For those of you unfamiliar with Mirror Reaper, a HUGE percentage of the album is occupied by negative space, lending itself immensely to the atmosphere of the album but causing it to be very slowly paced. This was not a problem at all for me, as I’ve grown to love literally every single detail about the album. But I can easily understand how those who didn’t know the band beforehand would have not been into the set. The unfortunate downside of this meant that those people collected by the bar and started talking about their day, or their weekend plans, or their pugs, or whatever other inane shit they could think of, and those of us on the floor could hear Every. Single. Word. I’ve never heard people get shushed at a metal show, but it happened again and again during Bell Witch’s set. Look, I get it if you weren’t into the show. Mirror Reaper is not the most instantly accessible doom record out there, and if you don’t like it, fine. I mean, I hate you and you’re wrong, but fine. But for those of us who were there to witness the album live it sucked royally to have to listen to the band compete with a hundred separate conversations going at once.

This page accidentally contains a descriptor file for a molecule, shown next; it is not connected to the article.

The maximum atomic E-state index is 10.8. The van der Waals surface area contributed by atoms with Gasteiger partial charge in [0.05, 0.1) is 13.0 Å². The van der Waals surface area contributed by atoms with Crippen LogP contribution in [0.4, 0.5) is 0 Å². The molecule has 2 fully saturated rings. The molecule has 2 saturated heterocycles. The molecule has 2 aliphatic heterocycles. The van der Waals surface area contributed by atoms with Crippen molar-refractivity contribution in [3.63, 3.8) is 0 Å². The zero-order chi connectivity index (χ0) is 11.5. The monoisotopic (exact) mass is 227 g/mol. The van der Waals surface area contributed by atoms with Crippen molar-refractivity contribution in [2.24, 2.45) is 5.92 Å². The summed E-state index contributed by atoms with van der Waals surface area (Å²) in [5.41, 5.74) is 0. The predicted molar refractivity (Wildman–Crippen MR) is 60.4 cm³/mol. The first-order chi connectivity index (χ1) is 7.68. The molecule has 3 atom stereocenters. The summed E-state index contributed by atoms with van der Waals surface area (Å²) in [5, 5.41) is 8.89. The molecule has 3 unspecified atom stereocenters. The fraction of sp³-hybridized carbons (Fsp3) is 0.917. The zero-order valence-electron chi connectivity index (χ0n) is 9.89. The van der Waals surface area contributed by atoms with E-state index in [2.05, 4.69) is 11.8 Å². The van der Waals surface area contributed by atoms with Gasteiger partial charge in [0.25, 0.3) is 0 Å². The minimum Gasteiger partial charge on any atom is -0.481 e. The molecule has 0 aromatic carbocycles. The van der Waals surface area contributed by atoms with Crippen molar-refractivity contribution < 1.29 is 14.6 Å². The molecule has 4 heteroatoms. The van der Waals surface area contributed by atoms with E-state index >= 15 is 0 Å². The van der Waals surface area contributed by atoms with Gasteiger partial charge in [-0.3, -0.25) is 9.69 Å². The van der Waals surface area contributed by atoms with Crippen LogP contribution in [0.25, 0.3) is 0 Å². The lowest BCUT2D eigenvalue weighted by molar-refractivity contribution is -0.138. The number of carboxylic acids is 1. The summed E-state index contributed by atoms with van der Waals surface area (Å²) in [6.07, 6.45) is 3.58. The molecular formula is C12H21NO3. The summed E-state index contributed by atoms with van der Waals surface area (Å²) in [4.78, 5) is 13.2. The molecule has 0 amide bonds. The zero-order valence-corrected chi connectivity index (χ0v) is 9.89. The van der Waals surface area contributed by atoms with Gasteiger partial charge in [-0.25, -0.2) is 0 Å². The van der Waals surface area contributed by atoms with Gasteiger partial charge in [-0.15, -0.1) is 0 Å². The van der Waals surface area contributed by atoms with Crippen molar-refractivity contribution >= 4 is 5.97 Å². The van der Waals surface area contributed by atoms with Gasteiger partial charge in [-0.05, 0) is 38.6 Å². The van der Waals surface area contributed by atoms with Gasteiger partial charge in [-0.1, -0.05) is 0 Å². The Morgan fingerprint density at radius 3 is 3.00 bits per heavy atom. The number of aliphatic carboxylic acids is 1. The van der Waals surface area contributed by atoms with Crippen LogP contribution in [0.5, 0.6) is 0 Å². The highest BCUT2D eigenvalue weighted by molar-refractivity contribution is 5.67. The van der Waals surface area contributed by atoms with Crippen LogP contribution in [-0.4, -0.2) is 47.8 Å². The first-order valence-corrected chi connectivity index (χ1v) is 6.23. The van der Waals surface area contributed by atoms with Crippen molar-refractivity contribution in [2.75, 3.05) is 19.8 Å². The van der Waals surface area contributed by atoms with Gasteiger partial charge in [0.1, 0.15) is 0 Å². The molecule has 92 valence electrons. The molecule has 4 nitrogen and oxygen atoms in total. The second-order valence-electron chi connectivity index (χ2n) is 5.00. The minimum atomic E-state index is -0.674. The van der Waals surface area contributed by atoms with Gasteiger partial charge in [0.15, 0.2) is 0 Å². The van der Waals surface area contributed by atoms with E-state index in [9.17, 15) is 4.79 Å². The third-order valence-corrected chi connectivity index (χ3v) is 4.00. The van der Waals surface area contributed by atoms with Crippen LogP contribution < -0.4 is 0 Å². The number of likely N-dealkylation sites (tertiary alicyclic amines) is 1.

Once you got past that, however, Bell Witch’s set was truly a once-in-a-lifetime experience. It’s hard to capture just how enthralling their performance is, so just take a listen to Mirror Reaper and amp up the intensity by a hundred. And that’s it live. Amazing. Overwhelming. Crushing. Devastating. Beautiful. Despite a myriad of technical issues (vocals didn’t work for about 5 minutes, amps were blocking both video screens on the stage), Bell Witch’s performance was one of the most powerful I’ve ever witnessed live. I could never image such an overwhelming performance being generated by two men, but dammit, they did it.
So, about that whole “Partial” thing. As they hit around the 50-minute mark, it dawned on me that, so far, they had played Mirror Reaper in full. Suddenly, my hopes rose. “Hey, maybe they’ll play the whole album! This is New York, the Big Fucking Apple, after all!” Nope. Instead of chopping up the album to create the “partial” experience, Bell Witch lopped off the last half an hour or so, on the surface a natural break point in the context of the record. The problem? That last half an hour is my favorite part of the whole album. That’s where the record hits its melodic peak, where all of the ideas and thoughts from the record reach their soaring yet painful conclusion. It’s hard to fault a band who played such an incredible set for making the decision that they did, but it was such a crushing disappointment that I didn’t get to hear that last section of Mirror Reaper. Someday I’ll get over it, and even with that disappointment I was still blown away by what I saw. But oh, what could have been…